Canadians eye repeal of Davis-Bacon-styled construction wage inflators

Sources: Merit Canada, Ottawa; CP staff

The voice of Canada’s open shop construction associations is praising the federal government for including in its Budget Implementation Act repeal of the Depression-era Fair Wages and Hours of Labour Act.

Merit Canada President Terrance Oakey calls the action a good one for Canada’s construction industry, particularly its open shop sector, noting, “[We are] pleased the Government is committed to reducing red tape, especially for small businesses. The measures will increase the ability of small and medium-size open shop construction companies to efficiently perform work on federal construction projects, and we call on Members of Parliament from all parties to ensure the budget act is passed without delay.

“Wages and working conditions today are a far cry from 80 years ago,” he adds, when few, if any, federal or provincial laws and regulations were in place to protect construction workers’ interests. Today, Oakey contends, “there are a host of measures to enhance and protect working conditions, employment standards, labour relations, wages and hours of labour.” Regulated minimum wages generally have a negative impact on young workers with little experience, he says, as they increase the marginal labor costs and discourage employers from hiring additional workers even in times of great need.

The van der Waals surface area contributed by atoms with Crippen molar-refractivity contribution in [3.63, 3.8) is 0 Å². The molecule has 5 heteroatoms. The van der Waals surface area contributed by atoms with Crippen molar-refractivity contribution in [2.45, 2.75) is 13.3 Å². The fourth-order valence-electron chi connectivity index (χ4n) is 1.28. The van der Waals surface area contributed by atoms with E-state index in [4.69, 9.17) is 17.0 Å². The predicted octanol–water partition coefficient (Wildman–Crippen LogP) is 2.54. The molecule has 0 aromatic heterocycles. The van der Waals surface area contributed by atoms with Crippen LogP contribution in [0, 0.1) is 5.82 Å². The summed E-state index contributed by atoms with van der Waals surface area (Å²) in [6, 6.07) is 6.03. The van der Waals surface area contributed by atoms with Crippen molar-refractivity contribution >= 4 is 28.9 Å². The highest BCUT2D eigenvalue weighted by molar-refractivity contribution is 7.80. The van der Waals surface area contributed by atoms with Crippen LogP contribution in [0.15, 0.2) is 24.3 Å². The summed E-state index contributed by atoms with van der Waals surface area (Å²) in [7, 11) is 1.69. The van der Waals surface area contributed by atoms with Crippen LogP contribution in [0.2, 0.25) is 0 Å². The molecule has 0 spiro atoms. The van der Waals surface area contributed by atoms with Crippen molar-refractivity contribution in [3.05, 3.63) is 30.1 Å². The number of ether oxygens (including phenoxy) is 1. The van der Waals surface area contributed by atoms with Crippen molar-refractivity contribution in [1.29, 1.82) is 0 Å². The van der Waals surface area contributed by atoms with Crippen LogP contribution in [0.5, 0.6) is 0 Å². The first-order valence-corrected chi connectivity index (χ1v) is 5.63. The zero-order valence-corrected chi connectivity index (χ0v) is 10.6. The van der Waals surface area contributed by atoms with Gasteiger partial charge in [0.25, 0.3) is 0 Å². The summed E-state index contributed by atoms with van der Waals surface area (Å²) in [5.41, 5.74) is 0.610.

Merit Canada was founded in 2008 as a national voice for eight provincial associations representing open shop contractors, who employ about 70 percent of the country’s construction workforce. The group points to American studies indicating that construction industry productivity is lower in jurisdictions that stipulate minimum wages for public construction projects compared to those that use strictly labor market-based approaches. “Wages and working conditions should be determined directly between employers and employees, or through a collective bargaining process within the boundaries of the law,” Oakey affirms.